GSA's Federal Buildings Fund Fails To Meet Primary Objectives

PLRD-82-18: Published: Dec 11, 1981. Publicly Released: Dec 11, 1981.

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The Federal Buildings Fund was established in 1972 to finance the General Services Administration's (GSA) acquisition and operations of government owned and leased buildings. Federal agencies occupying space in GSA controlled buildings pay standard level user charges based on comparable commercial rates, which are deposited in the Fund and then made available in annual appropriation acts to GSA for construction, leasing, and real property operations. GAO reviewed the Fund to determine the success it has had in meeting its primary objectives of: (1) providing sufficient funding for construction; and (2) making executive agencies more space conscious.

GAO found that, to date, the Fund has not accomplished its two primary objectives. It has not generated sufficient revenues for construction, and there is no evidence indicating that anticipated improvements in space utilization have occurred. GAO stated that the Fund has not generated sufficient revenues for construction because it has experienced a cash flow problem since its inception. The Fund was created without receiving any up-front funds, and then it was expected to reverse the effect of prior budgetary decisions to lease rather than construct needed space. Given enough time, the Fund may overcome the cash flow problems. Also, the outlook for the Fund providing increased revenues for construction has improved somewhat because of the refinements in the method used to compute rental rates. In regard to space utilization, there is no evidence indicating that there has been any appreciable improvement in space usage by tenant agencies or that cost savings have occurred because agencies must budget and pay for the space they occupy. GAO concluded that the imposition of a user charge has not brought about the substantial space reductions and cost savings that were anticipated when the Fund was established.

Matters for Congressional Consideration

  1. Status: Closed - Not Implemented

    Comments: Legislation was introduced in 97th and 98th Congresses; but was not enacted. Although valid, this recommendation should be dropped.

    Matter: Congress should either grant the General Services Administration authority to borrow from the Treasury or make direct appropriations available to the Fund to augment its resources.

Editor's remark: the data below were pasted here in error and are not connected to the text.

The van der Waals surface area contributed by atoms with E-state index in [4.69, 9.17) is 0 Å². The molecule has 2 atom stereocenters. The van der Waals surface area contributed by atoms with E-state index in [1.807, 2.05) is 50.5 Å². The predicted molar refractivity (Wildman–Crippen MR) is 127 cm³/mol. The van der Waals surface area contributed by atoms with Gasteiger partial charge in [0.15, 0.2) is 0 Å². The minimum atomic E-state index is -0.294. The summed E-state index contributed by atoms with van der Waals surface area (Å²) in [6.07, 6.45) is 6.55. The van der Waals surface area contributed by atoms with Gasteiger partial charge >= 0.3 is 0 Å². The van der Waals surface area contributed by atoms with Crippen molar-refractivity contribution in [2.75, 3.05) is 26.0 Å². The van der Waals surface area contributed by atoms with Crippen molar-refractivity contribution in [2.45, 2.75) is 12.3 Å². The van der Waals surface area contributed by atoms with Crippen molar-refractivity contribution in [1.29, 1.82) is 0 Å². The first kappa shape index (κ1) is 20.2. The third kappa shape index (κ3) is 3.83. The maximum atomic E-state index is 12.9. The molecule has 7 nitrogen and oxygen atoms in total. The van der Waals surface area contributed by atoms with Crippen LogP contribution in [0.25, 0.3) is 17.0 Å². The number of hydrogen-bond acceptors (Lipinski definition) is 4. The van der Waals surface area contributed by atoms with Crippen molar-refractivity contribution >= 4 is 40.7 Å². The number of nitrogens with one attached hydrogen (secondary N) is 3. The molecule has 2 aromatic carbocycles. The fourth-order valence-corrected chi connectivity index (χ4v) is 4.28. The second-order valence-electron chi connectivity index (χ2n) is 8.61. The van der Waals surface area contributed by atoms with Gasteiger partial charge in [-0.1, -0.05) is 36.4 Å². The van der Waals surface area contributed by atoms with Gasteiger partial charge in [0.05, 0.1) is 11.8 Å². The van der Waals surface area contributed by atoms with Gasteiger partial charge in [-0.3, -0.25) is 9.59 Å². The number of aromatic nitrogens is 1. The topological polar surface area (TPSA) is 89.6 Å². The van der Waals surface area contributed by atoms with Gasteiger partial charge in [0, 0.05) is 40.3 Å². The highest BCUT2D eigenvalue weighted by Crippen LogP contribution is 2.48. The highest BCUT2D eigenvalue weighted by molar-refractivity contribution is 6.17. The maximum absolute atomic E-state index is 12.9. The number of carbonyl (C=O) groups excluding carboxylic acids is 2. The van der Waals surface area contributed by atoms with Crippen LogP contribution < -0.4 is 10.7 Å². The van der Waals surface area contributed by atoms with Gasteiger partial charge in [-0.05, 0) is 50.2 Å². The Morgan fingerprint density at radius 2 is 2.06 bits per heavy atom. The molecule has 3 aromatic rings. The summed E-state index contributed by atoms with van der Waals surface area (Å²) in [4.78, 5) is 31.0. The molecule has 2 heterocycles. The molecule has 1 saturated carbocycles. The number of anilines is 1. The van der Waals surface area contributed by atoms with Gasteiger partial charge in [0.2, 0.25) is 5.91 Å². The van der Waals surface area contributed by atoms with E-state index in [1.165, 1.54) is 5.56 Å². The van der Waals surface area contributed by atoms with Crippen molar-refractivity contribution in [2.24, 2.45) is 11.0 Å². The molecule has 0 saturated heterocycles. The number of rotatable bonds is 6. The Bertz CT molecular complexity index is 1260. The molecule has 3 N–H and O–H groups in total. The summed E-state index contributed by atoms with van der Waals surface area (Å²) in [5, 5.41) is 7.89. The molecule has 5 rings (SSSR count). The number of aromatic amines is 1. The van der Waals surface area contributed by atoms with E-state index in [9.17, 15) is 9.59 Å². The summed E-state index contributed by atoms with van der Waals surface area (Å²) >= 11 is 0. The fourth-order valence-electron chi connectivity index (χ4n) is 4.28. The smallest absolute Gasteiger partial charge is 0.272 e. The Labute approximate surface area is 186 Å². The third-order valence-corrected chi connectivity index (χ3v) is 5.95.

2. Status: Closed - Not Implemented

    Comments: Neither committee has yet required agencies to submit the disclosure. Although valid, the recommendation should be dropped.

    Matter: The House and Senate Committees on Appropriations should require agencies to disclose, in their budget requests to Congress, information on space usage and costs.

  3. Status: Closed - Not Implemented

    Comments: Neither committee has yet required agencies to submit the disclosure. Although valid, the recommendation should be dropped.

    Matter: The House and Senate Committees on Appropriations should require agencies to disclose, in their budget requests to Congress, information on space usage and costs.

Recommendations for Executive Action

  1. Status: Closed - Not Implemented

    Comments: GSA has changed space usage criteria to 135 square feet per person from 175 square feet. This change should ensure more efficient space. Therefore, the recommendation should be dropped.

    Recommendation: The Administrator of General Services should require, pursuant to Federal Management Regulations, that periodic space utilization inspections and surveys be conducted to ensure efficient and effective use of space.

    Agency Affected: General Services Administration

  2. Status: Closed - Not Implemented

    Comments: The recommendation should be dropped because it will take years to fully implement. GSA has a 5 year guide to acquire EDP equipment and upgrade old equipment. Also, the General Government Division, Civilian Procurement and Property Management issue area plan for fiscal year 1985 to 1988, includes the GSA automated systems as a new issue.

    Recommendation: The Administrator of General Services should place increased emphasis on correcting the deficiencies in the two automated systems which are used to manage public building operations.

    Agency Affected: General Services Administration

 

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